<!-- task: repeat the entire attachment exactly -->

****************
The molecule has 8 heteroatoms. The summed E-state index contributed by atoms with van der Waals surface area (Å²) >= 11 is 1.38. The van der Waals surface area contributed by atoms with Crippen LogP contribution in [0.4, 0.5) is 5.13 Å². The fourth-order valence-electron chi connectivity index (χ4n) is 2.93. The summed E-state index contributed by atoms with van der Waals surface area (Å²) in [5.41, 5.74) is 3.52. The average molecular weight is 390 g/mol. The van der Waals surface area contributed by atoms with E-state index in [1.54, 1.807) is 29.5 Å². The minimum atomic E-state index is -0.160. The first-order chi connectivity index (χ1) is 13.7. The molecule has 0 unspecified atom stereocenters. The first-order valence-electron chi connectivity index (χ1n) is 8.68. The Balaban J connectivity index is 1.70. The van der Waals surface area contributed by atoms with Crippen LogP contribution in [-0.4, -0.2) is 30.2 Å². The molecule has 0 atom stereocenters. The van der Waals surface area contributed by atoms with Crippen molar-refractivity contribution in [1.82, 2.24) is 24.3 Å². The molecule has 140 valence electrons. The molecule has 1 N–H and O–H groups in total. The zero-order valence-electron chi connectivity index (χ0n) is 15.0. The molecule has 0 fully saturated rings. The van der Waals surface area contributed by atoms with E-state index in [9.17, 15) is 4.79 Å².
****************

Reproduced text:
The molecule has 8 heteroatoms. The summed E-state index contributed by atoms with van der Waals surface area (Å²) >= 11 is 1.38. The van der Waals surface area contributed by atoms with Crippen LogP contribution in [0.4, 0.5) is 5.13 Å². The fourth-order valence-electron chi connectivity index (χ4n) is 2.93. The summed E-state index contributed by atoms with van der Waals surface area (Å²) in [5.41, 5.74) is 3.52. The average molecular weight is 390 g/mol. The van der Waals surface area contributed by atoms with E-state index in [1.54, 1.807) is 29.5 Å². The minimum atomic E-state index is -0.160. The first-order chi connectivity index (χ1) is 13.7. The molecule has 0 unspecified atom stereocenters. The first-order valence-electron chi connectivity index (χ1n) is 8.68. The Balaban J connectivity index is 1.70. The van der Waals surface area contributed by atoms with Crippen LogP contribution in [-0.4, -0.2) is 30.2 Å². The molecule has 0 atom stereocenters. The van der Waals surface area contributed by atoms with Crippen molar-refractivity contribution in [1.82, 2.24) is 24.3 Å². The molecule has 140 valence electrons. The molecule has 1 N–H and O–H groups in total. The zero-order valence-electron chi connectivity index (χ0n) is 15.0. The molecule has 0 fully saturated rings. The van der Waals surface area contributed by atoms with E-state index in [9.17, 15) is 4.79 Å².